Rather than going to the two most obvious places, I chose to remember Luise Rainer on Tuesday evening by watching one of her lesser films, Big City, a drama about the taxi wars directed by Frank Borzage. Rainer is paired with her fellow 1937 Academy Award winner, Spencer Tracy, who would repeat his co-star’s feat and take home a second consecutive Oscar himself the following year. They are a young married couple in New York, Tracy a very regular guy who operates an independent taxi, and Rainer his young wife, an émigré from Europe. The movie features a bizarre ending that puts Jack Dempsey, Jim Thorpe, and several other mostly forgotten athletes to work in a brawl against the rival cab company. It’s an abrupt change in mood from what’s come before and more or less ruins the movie, though it had been growing tedious for awhile before turning slapstick without warning.
But before the taxi battles grow too serious, Big City delivers several wonderful minutes shared between the two current Oscar winners. Luise Rainer is down-to-earth and actually looks like she’s having a lot of fun playing the carefree wife of all-American Spencer Tracy. In the first scene they meet on the street and act as though they don’t know each other, but after Rainer protests Tracy’s advances within earshot of a helpful beat cop, she leaps into his arms to declare it all a bit of fun role play. Perhaps she’s leaping into his arms a bit too much during this section of the movie, but the two seem made for each other and are easy to believe as a lovestruck young couple still completely infatuated with one another. Some of this is retained as we enter the taxi war, but the street battles seem to become the emphasis before we all but forget about Rainer by the wild ending.
I enjoy those those first ten or so minutes of Rainer and Tracy more than I do all of the histrionics poured over the phone in Ziegfeld or even the more introspective performance Rainer gives in The Good Earth. Those Academy Award winning assignments took some heavy lifting to accomplish, but never has Rainer appeared more at home, a flesh and blood human being, than she does at the open of Big City.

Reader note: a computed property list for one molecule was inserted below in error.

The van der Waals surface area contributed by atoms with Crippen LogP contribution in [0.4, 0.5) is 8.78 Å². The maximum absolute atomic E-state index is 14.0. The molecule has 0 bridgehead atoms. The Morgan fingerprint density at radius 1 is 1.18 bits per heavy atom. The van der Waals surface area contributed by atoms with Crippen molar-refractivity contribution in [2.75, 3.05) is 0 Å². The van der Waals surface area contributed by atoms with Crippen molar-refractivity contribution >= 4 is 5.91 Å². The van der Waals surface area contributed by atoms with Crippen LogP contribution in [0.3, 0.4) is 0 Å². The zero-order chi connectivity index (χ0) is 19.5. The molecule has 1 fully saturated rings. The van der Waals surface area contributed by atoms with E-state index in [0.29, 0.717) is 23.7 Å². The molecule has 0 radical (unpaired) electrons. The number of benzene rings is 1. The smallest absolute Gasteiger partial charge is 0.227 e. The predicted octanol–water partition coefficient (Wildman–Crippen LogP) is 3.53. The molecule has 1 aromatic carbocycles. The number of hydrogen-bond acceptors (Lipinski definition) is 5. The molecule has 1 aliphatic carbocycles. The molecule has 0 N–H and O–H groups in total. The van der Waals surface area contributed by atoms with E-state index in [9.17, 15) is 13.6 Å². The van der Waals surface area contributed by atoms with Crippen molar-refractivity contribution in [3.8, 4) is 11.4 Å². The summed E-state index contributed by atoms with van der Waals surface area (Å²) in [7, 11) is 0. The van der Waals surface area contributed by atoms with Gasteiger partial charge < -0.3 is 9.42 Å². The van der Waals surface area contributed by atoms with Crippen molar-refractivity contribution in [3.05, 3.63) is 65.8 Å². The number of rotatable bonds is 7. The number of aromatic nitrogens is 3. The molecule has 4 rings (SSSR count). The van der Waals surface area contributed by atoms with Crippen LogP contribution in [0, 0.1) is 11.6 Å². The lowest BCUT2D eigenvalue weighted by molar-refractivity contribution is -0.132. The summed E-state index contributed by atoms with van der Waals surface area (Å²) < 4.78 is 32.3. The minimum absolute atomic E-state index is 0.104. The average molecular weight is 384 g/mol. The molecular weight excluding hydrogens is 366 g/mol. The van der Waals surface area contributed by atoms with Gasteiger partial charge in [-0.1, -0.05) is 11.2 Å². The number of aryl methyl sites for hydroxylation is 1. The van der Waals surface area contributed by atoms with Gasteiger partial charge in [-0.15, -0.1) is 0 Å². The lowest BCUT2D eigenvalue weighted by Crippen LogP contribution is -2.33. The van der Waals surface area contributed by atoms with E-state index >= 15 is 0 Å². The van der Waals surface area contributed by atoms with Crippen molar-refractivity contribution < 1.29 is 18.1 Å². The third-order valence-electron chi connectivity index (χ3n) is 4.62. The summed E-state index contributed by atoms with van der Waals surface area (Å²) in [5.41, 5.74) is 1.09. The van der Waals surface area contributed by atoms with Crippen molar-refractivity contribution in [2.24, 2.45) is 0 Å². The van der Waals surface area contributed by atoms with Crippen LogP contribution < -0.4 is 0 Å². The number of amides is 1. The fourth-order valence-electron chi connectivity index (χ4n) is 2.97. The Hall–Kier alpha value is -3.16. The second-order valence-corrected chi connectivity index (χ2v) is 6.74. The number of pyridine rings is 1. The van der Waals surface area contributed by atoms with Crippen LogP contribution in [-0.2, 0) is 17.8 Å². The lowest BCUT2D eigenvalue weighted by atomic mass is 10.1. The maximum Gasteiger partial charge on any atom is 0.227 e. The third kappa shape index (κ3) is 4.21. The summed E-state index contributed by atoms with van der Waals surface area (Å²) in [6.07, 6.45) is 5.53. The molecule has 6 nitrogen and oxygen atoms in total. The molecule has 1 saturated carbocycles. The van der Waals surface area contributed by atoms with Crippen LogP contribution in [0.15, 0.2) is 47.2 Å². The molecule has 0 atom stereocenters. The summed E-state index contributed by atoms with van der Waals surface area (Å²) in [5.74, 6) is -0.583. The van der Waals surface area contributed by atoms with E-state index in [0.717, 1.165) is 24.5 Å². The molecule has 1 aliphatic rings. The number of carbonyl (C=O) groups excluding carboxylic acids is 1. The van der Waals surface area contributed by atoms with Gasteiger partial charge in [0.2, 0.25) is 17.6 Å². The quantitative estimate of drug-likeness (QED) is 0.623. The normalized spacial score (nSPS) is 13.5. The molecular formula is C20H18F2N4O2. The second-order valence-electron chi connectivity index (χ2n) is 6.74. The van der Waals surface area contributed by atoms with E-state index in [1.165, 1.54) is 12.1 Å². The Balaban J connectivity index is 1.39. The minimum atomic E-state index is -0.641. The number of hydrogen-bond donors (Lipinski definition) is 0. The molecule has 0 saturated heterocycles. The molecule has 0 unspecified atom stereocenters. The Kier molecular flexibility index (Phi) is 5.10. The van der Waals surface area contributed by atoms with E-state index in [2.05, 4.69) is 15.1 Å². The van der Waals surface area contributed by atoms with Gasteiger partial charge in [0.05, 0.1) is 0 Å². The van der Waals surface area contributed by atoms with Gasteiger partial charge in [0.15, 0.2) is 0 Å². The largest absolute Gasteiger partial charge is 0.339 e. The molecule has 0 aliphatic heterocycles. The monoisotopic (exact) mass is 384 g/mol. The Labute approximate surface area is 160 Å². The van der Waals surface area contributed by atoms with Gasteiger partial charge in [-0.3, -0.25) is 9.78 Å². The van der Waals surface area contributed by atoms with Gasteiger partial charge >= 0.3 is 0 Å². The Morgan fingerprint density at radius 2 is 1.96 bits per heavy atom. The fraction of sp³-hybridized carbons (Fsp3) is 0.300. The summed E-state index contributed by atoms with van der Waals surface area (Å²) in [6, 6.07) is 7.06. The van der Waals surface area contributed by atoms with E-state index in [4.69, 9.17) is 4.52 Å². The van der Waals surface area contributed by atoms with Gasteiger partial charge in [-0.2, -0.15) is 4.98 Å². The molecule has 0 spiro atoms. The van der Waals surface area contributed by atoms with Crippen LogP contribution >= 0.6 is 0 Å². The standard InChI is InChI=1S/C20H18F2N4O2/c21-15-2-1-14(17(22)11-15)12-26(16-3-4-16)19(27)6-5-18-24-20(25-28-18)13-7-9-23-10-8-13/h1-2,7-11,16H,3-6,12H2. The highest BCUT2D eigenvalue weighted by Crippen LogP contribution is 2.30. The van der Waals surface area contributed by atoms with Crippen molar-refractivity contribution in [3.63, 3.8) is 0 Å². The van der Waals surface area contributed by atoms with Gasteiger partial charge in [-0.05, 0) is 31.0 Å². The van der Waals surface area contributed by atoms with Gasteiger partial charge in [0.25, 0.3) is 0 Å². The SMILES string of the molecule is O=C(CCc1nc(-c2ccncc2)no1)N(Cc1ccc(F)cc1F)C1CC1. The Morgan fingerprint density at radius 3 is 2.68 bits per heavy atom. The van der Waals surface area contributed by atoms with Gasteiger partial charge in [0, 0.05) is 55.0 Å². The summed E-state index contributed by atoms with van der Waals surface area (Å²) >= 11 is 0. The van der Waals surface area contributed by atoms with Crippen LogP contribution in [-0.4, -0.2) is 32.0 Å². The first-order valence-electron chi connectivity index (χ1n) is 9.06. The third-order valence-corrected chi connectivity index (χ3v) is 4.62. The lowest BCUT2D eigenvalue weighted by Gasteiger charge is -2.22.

“I was in Hollywood too early, I think. Now actors can take only the roles they want to do. When you were under contract, you had to do roles whether you liked them or not. I fought. I was not so much glamorous as clamorous. I was full of fire and enthusiasm and very hard on myself.”
The Los Angeles Times and New York Times offer two very detailed obituaries covering the life of Luise Rainer. Both include details of her brief and stormy marriage to playwright Clifford Odets, as well as her much more successful marriage to publisher Robert Knittel.
I also recommend Terry Towles Canote’s post at A Shroud of Thoughts, as Terry always combines a heartfelt goodbye with a concise biographical entry when we lose a favorite entertainer.
- Elliott Arnold, “Luise Rainer Works In Asylum, ‘Toils to Be Useful,’ She Says,” Pittsburgh Press, September 20, 1941, 10.
- Bob Thomas, “Luise Rainer Retains her Vivacity at 73,”Ocala Star-Banner: TV Week, November 12-18, 1983, 14.
Very well done, Cliff! Even though Luise Rainer’s career was brief, I’m surprised that she’s not held in the same high regard as many classic movie stars. She held your own against the biggest stars of the late 1930s.
Cliff Aliperti says
Thanks, Rick! Those two Oscars will definitely keep us from ever forgetting her, but it is a shame that there aren’t more movies for new fans to find once they see her in those. I agree, she measured up to giants like Muni and Tracy, and that’s saying a lot!